Picturesque Parkville is becoming known for producing some of the world’s greatest musicians. That’s thanks to the International Center for Music at Park University, founded by Van Cliburn Award-winning pianist Stanislav Ioudenitch.
Piano superstar Behzod Abduraimov is the most famous student of the center, but the school has been turning out many other supremely talented musicians who now have outstanding careers.
Ioudenitch and his world-class team — such as professor of violin Ben Sayevich and professor of cello Daniel Veis — are rightly proud of their school and their students, and they want to make Kansas City more aware of their accomplishments.
To that end, the International Center for Music is presenting a gala concert featuring Ioudenitch, Abduraimov, Sayevich and Veis Wednesday at the Kauffman Center for the Performing Arts.
“People need to learn more about us,” Ioudenitch said. “It’s so important. So this is our present to the community. And, of course, it’s prestigious and a pleasure to play at the Kauffman Center.”
Abduraimov, winner of the London International Piano Competition and now artist-in-residence at the center, will open the concert with two powerhouse works: Ferruccio Busoni’s piano transcription of Johann Sebastian Bach’s Toccata and Fugue in D minor and Modest Mussorgsky’s “Pictures at an Exhibition.” Mussorgsky’s piano miniatures are perhaps best known through Maurice Ravel’s masterful orchestration, but Abduraimov thinks the original solo piano version has its own beauty.
“Of course it’s a masterpiece how Ravel did it for the orchestra, but I can tell you from my experience, talking to the audience after concerts, they really love the piano version, which they haven’t heard much,” Abduraimov said.
Ioudenitch is Abduraimov’s mentor and teacher and provides valuable feedback for the young pianist. He has been guiding Abduraimov through Mussorgsky’s “Pictures,” encouraging him to imagine his own orchestration of the work and then to imitate the instruments on the piano.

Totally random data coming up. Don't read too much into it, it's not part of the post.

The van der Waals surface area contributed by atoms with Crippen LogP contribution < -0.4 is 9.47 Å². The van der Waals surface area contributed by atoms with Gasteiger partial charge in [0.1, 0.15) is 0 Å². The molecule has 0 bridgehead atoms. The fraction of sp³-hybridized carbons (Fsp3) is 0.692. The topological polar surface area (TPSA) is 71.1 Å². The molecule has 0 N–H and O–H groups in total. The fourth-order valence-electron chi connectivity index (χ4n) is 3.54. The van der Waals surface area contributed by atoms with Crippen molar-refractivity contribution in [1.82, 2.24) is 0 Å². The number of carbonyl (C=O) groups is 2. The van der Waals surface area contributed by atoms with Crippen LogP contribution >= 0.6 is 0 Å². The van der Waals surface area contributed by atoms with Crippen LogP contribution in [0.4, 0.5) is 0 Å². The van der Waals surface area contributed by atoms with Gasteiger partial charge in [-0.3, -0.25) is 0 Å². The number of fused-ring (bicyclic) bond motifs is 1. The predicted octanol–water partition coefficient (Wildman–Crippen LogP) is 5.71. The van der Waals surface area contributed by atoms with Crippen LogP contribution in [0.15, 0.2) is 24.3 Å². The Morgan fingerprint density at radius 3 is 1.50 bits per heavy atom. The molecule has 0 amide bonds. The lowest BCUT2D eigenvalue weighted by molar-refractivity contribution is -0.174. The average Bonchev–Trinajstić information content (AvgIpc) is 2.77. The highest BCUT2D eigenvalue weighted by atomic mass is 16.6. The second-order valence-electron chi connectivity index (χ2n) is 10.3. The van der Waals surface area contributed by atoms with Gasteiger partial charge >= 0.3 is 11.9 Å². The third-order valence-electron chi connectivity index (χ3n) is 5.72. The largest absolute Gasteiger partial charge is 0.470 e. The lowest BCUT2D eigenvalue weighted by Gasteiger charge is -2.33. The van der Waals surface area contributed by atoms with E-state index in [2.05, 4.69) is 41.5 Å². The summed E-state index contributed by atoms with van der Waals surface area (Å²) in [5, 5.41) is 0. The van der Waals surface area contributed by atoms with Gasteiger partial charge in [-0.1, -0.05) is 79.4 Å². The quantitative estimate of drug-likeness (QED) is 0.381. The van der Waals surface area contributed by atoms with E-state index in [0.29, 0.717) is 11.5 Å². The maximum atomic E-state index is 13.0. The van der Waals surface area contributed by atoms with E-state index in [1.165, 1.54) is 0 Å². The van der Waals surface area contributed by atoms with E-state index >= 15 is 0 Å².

“This piece requires a lot of imagination,” Abduraimov said. “It’s all about the imagination. You have to paint those pictures and describe to the listener what’s happening there. It reminds me a lot of pictures from Russian fairy tales and also Russian literature. I feel very close to this piece, and I hope listeners feel that.”
As a nice complement to the Mussorgsky, Ioudenitch, Sayevich and Veis will perform Ravel’s Piano Trio, composed in 1914.
“Ravel had this trio in mind for six years before writing it on paper,” Ioudenitch said. “What he decided eventually to do was to use all the ranges of the instruments in this piece. It’s crazy. I was rehearsing the other day, and the student who was turning pages for me got lost.”
The International Center for Music is small (next year it is estimated to have 26 students), but it is one of the most highly specialized music schools in the country, being totally devoted to training concert hall virtuosos. And Abduraimov isn’t the only student making news.
In 2014, the Israel Philharmonic hired violinist David Radzynski, a student of Sayevich, to be its concertmaster. This November, Abduraimov and Radzynski will perform together with the Israel Philharmonic, and Ioudenitch and a contingent from the center will be attending. Ioudenitch hopes other music-loving Kansas Citians will join them.
“We invite people to come with us first to New York, where Behzod will be playing a big recital in Stern Auditorium in Carnegie Hall,” Ioudenitch said. “We’re all going, our friends are going, and if a lot of people go with us, we will be very, very happy.”
Founded in 2003, the International Center for Music looks to have a bright future. Ioudenitch says that Park University has recently agreed to a five-year strategic plan that includes adding a wind department and, eventually, a chamber symphony. But the school needs more than the university’s support. Ioudenitch and Sayevich both emphasize that community support is vital.
“We all have a certain confidence that right now is only the beginning,” Sayevich said. “This is only 20 percent of what we can do. It’s very important for us to get the support of the community. We do have support from the community, but we would love to have bigger support because we could do much, much more.
“The only thing we need is to help raise scholarships for our talented kids. More scholarships, so we can bring more gifted kids. We will do the rest.”
Kansas City Ballet: “Rite of Spring”